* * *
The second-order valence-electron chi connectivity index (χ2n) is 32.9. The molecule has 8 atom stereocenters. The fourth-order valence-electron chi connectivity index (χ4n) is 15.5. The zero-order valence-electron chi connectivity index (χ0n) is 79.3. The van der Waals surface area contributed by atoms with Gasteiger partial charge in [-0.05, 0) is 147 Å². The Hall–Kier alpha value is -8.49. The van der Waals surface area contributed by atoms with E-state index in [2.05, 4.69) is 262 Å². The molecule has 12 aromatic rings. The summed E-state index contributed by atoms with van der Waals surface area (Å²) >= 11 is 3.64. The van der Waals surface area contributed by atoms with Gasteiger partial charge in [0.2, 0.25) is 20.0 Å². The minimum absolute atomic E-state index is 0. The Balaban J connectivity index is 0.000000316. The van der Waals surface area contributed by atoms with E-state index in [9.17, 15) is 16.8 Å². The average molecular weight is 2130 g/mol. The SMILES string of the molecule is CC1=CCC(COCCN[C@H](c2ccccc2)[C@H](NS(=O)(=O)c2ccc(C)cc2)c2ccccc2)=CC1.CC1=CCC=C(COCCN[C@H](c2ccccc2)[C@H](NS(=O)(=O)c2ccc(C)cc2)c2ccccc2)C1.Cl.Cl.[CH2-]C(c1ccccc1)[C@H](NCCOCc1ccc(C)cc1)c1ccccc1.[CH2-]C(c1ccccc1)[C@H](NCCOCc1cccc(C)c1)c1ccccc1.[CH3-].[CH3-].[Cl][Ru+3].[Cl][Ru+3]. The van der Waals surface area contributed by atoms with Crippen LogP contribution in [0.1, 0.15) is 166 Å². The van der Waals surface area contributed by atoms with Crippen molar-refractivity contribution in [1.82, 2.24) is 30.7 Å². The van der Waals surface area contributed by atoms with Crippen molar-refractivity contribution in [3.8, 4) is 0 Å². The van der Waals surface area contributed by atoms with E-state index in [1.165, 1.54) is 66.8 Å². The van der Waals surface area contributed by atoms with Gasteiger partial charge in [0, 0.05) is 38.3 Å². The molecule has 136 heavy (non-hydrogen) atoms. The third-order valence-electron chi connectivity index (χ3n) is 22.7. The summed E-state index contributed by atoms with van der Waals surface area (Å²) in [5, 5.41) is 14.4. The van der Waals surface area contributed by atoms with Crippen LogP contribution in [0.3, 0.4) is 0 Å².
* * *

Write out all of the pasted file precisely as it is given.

The second-order valence-electron chi connectivity index (χ2n) is 32.9. The molecule has 8 atom stereocenters. The fourth-order valence-electron chi connectivity index (χ4n) is 15.5. The zero-order valence-electron chi connectivity index (χ0n) is 79.3. The van der Waals surface area contributed by atoms with Gasteiger partial charge in [-0.05, 0) is 147 Å². The Hall–Kier alpha value is -8.49. The van der Waals surface area contributed by atoms with E-state index in [2.05, 4.69) is 262 Å². The molecule has 12 aromatic rings. The summed E-state index contributed by atoms with van der Waals surface area (Å²) >= 11 is 3.64. The van der Waals surface area contributed by atoms with Gasteiger partial charge in [0.2, 0.25) is 20.0 Å². The minimum absolute atomic E-state index is 0. The Balaban J connectivity index is 0.000000316. The van der Waals surface area contributed by atoms with E-state index in [9.17, 15) is 16.8 Å². The average molecular weight is 2130 g/mol. The SMILES string of the molecule is CC1=CCC(COCCN[C@H](c2ccccc2)[C@H](NS(=O)(=O)c2ccc(C)cc2)c2ccccc2)=CC1.CC1=CCC=C(COCCN[C@H](c2ccccc2)[C@H](NS(=O)(=O)c2ccc(C)cc2)c2ccccc2)C1.Cl.Cl.[CH2-]C(c1ccccc1)[C@H](NCCOCc1ccc(C)cc1)c1ccccc1.[CH2-]C(c1ccccc1)[C@H](NCCOCc1cccc(C)c1)c1ccccc1.[CH3-].[CH3-].[Cl][Ru+3].[Cl][Ru+3]. The van der Waals surface area contributed by atoms with Crippen LogP contribution in [0.1, 0.15) is 166 Å². The van der Waals surface area contributed by atoms with Crippen molar-refractivity contribution in [1.82, 2.24) is 30.7 Å². The van der Waals surface area contributed by atoms with Crippen molar-refractivity contribution in [3.8, 4) is 0 Å². The van der Waals surface area contributed by atoms with E-state index in [1.165, 1.54) is 66.8 Å². The van der Waals surface area contributed by atoms with Gasteiger partial charge in [0, 0.05) is 38.3 Å². The molecule has 136 heavy (non-hydrogen) atoms. The third-order valence-electron chi connectivity index (χ3n) is 22.7. The summed E-state index contributed by atoms with van der Waals surface area (Å²) in [5, 5.41) is 14.4. The van der Waals surface area contributed by atoms with Crippen LogP contribution in [0.3, 0.4) is 0 Å².